By Lori Tremmel Freeman, BS, MBA
Chief Executive Officer, AMCHP
This issue of Pulse is an inaugural theme focused on Emerging Issues. By definition, the word 'emerging' according to Merriam-Webster is "newly created or noticed and growing in strength or popularity: becoming widely known or established." Similarly, the word 'issue' means "something that people are talking about, thinking about, etc.: an important subject or topic."
I'm slightly surprised we've not had this theme in the past. Although it appears to be a period of calm in public health, most of us know that the reality is that public health emergencies and crises are occurring almost every day across the country and happening to our most vulnerable populations. The media (and sometimes even those on the front lines) can just have a short attention span as we move from one crisis to the next.
It wasn't even a year ago that AMCHP published a special edition of Pulse on Emergency Preparedness and Reproductive Health. At that time, the articles focused on things like natural disasters (Katrina was at the forefront), the Ebola outbreak, and Anthrax exposure and their impact on maternal and child health. As you read this issue of Pulse focused on Emerging Issues, you'll find that all of the topics meet the definitions above for emerging issues including the Zika virus, opioid abuse, and lead exposure articles. And, these are truly different issues than were in play a year ago today – at least in the public's eye.
With perhaps the exception of Zika, we know in our hearts that these are not modern nor are they emerging issues necessarily. They only meet this criteria because they have become 'noticed' and they are what we are now 'talking about.'
For example, abuse of prescription pain relievers by pregnant women which can result in a number of problems in newborns (e.g. neonatal abstinence syndrome), increased by almost 300 percent in the United States between 2000 and 2009 (CDC. Vital Signs http://www.cdc.gov/vitalsigns/PrescriptionPainkillerOverdoses/index.html).This increase was driven in part by the high rate of opioid prescriptions being given to pregnant women. In the United States, an estimated 14.4 percent of pregnant women are prescribed an opioid during their pregnancy. [Bateman, B.T. et al. Patterns of Opioid Utilization in Pregnancy in a Large Cohort of Commercial Insurance Beneficiaries in the United States. Anesthesiology. in press (2014)]. Data around NAS were beginning to trend 10 to 15 years ago!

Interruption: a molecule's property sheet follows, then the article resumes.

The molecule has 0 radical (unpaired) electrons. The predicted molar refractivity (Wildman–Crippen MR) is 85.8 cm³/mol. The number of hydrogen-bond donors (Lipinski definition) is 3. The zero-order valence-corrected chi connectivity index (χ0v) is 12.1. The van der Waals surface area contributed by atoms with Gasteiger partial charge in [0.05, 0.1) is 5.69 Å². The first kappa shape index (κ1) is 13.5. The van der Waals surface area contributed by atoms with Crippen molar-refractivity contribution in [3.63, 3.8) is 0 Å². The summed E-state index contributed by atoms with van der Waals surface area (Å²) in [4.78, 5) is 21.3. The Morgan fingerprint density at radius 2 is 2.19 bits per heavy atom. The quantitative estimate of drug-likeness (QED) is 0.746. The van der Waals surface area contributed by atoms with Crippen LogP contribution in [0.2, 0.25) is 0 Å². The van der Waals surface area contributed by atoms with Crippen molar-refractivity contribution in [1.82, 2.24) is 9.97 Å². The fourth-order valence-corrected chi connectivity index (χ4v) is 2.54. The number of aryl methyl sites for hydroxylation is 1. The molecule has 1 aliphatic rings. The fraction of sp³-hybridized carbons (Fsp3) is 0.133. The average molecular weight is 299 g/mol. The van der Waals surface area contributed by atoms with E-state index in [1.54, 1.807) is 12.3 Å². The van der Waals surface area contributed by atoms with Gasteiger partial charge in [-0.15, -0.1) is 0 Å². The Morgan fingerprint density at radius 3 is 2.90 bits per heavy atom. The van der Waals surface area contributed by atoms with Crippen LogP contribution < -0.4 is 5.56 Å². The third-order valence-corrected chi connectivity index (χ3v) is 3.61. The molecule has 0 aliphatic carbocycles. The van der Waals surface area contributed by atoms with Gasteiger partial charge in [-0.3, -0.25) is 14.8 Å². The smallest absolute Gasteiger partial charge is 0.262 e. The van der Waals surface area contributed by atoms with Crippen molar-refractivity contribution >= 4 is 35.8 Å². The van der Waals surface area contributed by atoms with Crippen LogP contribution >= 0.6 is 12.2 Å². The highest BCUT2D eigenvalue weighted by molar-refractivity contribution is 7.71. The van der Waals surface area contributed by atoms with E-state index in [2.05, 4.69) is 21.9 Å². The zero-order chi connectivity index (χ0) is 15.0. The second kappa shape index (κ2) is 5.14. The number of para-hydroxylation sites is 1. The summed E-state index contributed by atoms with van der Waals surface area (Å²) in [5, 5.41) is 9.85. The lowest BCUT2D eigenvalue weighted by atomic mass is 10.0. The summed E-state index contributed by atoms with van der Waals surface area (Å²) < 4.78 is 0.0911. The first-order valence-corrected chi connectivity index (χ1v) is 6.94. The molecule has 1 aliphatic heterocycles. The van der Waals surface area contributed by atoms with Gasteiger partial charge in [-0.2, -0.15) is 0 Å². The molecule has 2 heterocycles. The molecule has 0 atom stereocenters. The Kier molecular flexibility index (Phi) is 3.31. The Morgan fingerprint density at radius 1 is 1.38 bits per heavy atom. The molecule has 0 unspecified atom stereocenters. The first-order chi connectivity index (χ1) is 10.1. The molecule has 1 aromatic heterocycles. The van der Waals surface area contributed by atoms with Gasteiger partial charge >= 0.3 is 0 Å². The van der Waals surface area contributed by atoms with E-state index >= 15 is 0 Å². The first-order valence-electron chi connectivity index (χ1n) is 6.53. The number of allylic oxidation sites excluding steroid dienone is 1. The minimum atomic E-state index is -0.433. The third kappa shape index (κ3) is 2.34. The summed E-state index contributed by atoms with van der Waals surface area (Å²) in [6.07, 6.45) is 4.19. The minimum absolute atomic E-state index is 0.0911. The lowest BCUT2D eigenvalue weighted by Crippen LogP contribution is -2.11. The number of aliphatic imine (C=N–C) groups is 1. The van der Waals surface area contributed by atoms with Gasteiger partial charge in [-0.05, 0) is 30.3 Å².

In terms of lead poisoning, we all know and understand that childhood exposure to lead can have lifelong consequences and that there are significant differences in lead exposure by race/ethnicity and income indicating a persistent disparity. These disparities can be traced to differences in housing quality, environmental conditions, nutrition, and other factors. Even though the level of lead exposure in children tested today has declined over time, there are still far too many children with lead poisoning with many in vulnerable populations once again. In January 2012, the CDC changed its "blood lead level of concern" based on a growing number of scientific studies that show that even low blood lead levels can cause lifelong health effects. This new level is based on the population of children aged 1-5 years in the U.S. who are in the top 2.5% of children when tested for lead in their blood. Currently, that is 5 micrograms per deciliter of lead in blood. CDC's "blood lead level of concern" was previously 10 micrograms per deciliter. Although the Flint water crisis has certainly brought lead poisoning once again to the forefront of concerns – and created an 'emerging issue' as a result – we should all remember that every day pregnant mothers and children are exposed to lead poisoning across the country and that the overall impact is significant with devastating results that last forever for families.
So while emerging issues are with us – and they may be very familiar to those working the front lines of public health – they are often in the forefront of the public eye and that of Congress for the first time due to enhanced media attention. Nevertheless, we can absolutely seize an opportunity for maternal and child health to take advantage of the added attention and fight harder for public health funding and support for states in order for these issues that frequently require reprioritization of existing concerns.